The New York City Council Progressive Caucus endorsed Columbia graduate teaching and research assistants' push to unionize on Monday, joining over 160 elected officials including New York City Mayor Bill de Blasio, SIPA '87.
The Graduate Workers of Columbia-United Auto Workers have been pushing to gain recognition as a union for one year now. The University has refused to recognize them, instead hiring legal representation to argue before the National Labor Review Board that graduate teaching and research assistants are students, not workers.
The caucus, a faction of liberal City Council members, signed a letter urging the University to "stop opposing the right of its research and teaching assistants to choose collective bargaining." It also asks the administration to refrain from any effort to influence RAs or TAs in their decision to vote to unionize and requests that the University "engage in good-faith negotiations immediately" upon a majority vote in favor of unionizing.
Thirty-three of New York City Council's 51 members have signed the letter. New York City Comptroller Scott Stringer, Public Advocate Letitia James, and Manhattan Borough President Gale Brewer, GS '97, as well as U.S. Sens. Chuck Schumer and Kirsten Gillibrand, have also indicated their support for the group's efforts to unionize.
Council Speaker Melissa Mark-Viverito, CC '91, and a member of the Progressive Caucus, sent her own letter to University President Bollinger in September urging him to recognize the graduate students' right to unionize.
"My commitment to the principles of equality and fairness can be traced to my years as a student at Columbia, where I saw firsthand the critical role that RAs and TAs have played in helping to make Columbia one of the world's leading universities," the letter said. "By seeking union representation, these employees have a real opportunity to create better working conditions for themselves and better learning conditions for the thousands of students who seek a world-class education at Columbia each year."
Paul Katz, an organizer for GWC, said that the response the group has received has been "overwhelmingly positive."
"It's not hard for us to convince New York's political leadership and figures in the community that we're on the right side here," Katz said. "It's heartening that they have seen very clearly the democratic choice to be made here at Columbia."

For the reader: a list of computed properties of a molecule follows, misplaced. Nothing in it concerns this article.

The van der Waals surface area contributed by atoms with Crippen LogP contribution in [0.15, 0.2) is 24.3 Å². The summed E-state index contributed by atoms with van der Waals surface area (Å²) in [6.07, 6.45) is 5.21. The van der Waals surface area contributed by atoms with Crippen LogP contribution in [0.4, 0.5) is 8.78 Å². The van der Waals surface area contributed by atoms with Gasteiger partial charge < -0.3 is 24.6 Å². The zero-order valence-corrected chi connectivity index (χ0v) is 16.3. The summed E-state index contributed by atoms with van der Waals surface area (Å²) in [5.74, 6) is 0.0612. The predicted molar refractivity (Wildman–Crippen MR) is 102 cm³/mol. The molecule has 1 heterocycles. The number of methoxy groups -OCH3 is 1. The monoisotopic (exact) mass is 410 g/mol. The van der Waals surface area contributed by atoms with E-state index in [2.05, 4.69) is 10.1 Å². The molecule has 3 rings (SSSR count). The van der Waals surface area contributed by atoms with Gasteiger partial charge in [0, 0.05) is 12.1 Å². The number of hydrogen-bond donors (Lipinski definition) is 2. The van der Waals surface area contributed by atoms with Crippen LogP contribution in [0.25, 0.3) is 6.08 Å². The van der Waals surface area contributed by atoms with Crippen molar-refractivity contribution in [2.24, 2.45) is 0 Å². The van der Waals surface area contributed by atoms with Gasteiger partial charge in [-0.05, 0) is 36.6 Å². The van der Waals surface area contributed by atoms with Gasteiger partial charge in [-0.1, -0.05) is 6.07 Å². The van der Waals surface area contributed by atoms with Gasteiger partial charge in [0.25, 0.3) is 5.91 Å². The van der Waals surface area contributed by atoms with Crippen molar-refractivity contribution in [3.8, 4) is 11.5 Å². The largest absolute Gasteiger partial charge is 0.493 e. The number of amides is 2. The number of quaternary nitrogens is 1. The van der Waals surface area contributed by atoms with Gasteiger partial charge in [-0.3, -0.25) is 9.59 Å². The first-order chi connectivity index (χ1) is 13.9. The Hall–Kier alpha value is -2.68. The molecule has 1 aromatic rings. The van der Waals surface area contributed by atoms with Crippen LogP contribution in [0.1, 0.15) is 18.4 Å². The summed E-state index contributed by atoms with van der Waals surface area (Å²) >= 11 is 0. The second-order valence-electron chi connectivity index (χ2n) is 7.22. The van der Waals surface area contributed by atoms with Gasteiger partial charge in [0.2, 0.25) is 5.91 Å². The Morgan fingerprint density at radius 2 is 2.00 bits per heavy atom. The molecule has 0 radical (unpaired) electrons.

The predominantly left-wing City Council—as well as the citywide elected officials—have benefited from strong union support. Many, including Mark-Viverito, James, and Brewer, have received endorsements from UAW.
Brewer, who previously taught urban affairs at Barnard, addressed graduate students at a rally on Friday in support of unionization.
"The work that you do helps this University survive. They could not charge what they do if it wasn't for the work you do," Brewer said. "The community needs to know what's happening here. They assume that their kids are learning from full professors. They need to know that you are a backbone of this University."
After Friday's rally, a delegation of graduate students and elected officials, including New York State Assemblymember Deborah Glick and New York City Council Member Mark Levine, attempted to deliver the letter to University President Lee Bollinger's office. But they were locked out of Low Library and told to leave their letter with James McShane, the vice president of Public Safety.
"The University regrets that circumstances prevented an impromptu meeting with representatives of a group of Columbia graduate students and UAW Local 2110 members who had gathered outside of Low Library for a rally on Dec. 4.," a University spokesperson said in a statement to Spectator. "The group's letter regarding collective bargaining by research and teaching assistants was received and is being reviewed."
Levine, a member of the Progressive Caucus, said that he was "disappointed by the University's initial response," but expressed the hope that the administration would ultimately support the graduate students' efforts to unionize.
"They still have the opportunity to do the right thing by ensuring the democratic rights of their workers to unionize and guaranteeing fairness in the workplace," Levine said.
But in the same statement, the University spokesperson said that "we do not believe that treating graduate students as employees in a one-size-fits-all contract reflects their highly individualized academic experiences and collaboration with faculty mentors."
The statement, for organizers with GWC, was unsurprising.
"The administration has made it pretty clear at this point that they are refusing to engage with us at all," Katz said. "The bottom line is that we've seen an incredible outpouring of community support that reveals the extent to which the administration has positioned itself on the wrong side here."